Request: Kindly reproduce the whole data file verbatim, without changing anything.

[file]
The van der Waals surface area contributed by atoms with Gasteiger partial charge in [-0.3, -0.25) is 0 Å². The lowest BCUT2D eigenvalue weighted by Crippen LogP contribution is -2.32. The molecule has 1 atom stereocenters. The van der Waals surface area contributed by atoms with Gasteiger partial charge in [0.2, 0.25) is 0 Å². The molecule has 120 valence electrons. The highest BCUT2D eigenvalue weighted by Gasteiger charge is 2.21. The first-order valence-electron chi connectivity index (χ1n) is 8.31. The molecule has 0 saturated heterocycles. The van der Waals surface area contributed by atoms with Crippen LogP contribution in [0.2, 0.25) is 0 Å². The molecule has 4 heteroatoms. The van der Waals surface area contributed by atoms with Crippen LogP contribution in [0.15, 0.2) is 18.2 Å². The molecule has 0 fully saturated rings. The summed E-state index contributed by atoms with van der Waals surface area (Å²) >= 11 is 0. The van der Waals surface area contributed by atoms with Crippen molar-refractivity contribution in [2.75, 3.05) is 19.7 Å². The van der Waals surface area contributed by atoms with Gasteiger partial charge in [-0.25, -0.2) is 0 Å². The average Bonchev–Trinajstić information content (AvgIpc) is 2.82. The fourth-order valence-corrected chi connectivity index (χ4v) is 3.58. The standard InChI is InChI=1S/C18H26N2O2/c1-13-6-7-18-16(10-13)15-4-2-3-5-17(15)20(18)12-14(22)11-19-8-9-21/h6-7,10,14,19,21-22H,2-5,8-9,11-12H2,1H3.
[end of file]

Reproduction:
The van der Waals surface area contributed by atoms with Gasteiger partial charge in [-0.3, -0.25) is 0 Å². The lowest BCUT2D eigenvalue weighted by Crippen LogP contribution is -2.32. The molecule has 1 atom stereocenters. The van der Waals surface area contributed by atoms with Gasteiger partial charge in [0.2, 0.25) is 0 Å². The molecule has 120 valence electrons. The highest BCUT2D eigenvalue weighted by Gasteiger charge is 2.21. The first-order valence-electron chi connectivity index (χ1n) is 8.31. The molecule has 0 saturated heterocycles. The van der Waals surface area contributed by atoms with Crippen LogP contribution in [0.2, 0.25) is 0 Å². The molecule has 4 heteroatoms. The van der Waals surface area contributed by atoms with Crippen LogP contribution in [0.15, 0.2) is 18.2 Å². The molecule has 0 fully saturated rings. The summed E-state index contributed by atoms with van der Waals surface area (Å²) >= 11 is 0. The van der Waals surface area contributed by atoms with Crippen molar-refractivity contribution in [2.75, 3.05) is 19.7 Å². The van der Waals surface area contributed by atoms with Gasteiger partial charge in [-0.25, -0.2) is 0 Å². The average Bonchev–Trinajstić information content (AvgIpc) is 2.82. The fourth-order valence-corrected chi connectivity index (χ4v) is 3.58. The standard InChI is InChI=1S/C18H26N2O2/c1-13-6-7-18-16(10-13)15-4-2-3-5-17(15)20(18)12-14(22)11-19-8-9-21/h6-7,10,14,19,21-22H,2-5,8-9,11-12H2,1H3.